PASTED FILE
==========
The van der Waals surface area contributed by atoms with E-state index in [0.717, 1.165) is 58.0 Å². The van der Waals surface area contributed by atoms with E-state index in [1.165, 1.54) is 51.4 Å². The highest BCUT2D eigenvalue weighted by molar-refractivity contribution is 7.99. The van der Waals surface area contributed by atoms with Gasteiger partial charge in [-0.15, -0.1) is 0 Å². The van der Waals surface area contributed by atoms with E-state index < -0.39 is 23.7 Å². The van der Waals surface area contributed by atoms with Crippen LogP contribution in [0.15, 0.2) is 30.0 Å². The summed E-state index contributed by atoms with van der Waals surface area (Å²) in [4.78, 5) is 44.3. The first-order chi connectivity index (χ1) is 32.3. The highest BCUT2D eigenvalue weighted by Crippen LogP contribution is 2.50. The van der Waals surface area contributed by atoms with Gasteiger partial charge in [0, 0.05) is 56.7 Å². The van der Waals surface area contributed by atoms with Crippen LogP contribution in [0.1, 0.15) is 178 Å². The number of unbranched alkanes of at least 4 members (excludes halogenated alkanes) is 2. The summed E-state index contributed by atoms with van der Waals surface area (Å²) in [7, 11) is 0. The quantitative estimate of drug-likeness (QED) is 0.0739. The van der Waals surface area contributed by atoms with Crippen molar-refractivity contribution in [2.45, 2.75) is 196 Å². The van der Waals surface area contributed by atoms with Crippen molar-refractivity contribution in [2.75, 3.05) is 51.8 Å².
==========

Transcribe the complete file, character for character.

The van der Waals surface area contributed by atoms with E-state index in [0.717, 1.165) is 58.0 Å². The van der Waals surface area contributed by atoms with E-state index in [1.165, 1.54) is 51.4 Å². The highest BCUT2D eigenvalue weighted by molar-refractivity contribution is 7.99. The van der Waals surface area contributed by atoms with Gasteiger partial charge in [-0.15, -0.1) is 0 Å². The van der Waals surface area contributed by atoms with E-state index < -0.39 is 23.7 Å². The van der Waals surface area contributed by atoms with Crippen LogP contribution in [0.15, 0.2) is 30.0 Å². The summed E-state index contributed by atoms with van der Waals surface area (Å²) in [4.78, 5) is 44.3. The first-order chi connectivity index (χ1) is 32.3. The highest BCUT2D eigenvalue weighted by Crippen LogP contribution is 2.50. The van der Waals surface area contributed by atoms with Gasteiger partial charge in [0, 0.05) is 56.7 Å². The van der Waals surface area contributed by atoms with Crippen LogP contribution in [0.1, 0.15) is 178 Å². The number of unbranched alkanes of at least 4 members (excludes halogenated alkanes) is 2. The summed E-state index contributed by atoms with van der Waals surface area (Å²) in [7, 11) is 0. The quantitative estimate of drug-likeness (QED) is 0.0739. The van der Waals surface area contributed by atoms with Crippen molar-refractivity contribution in [2.45, 2.75) is 196 Å². The van der Waals surface area contributed by atoms with Crippen molar-refractivity contribution in [2.75, 3.05) is 51.8 Å².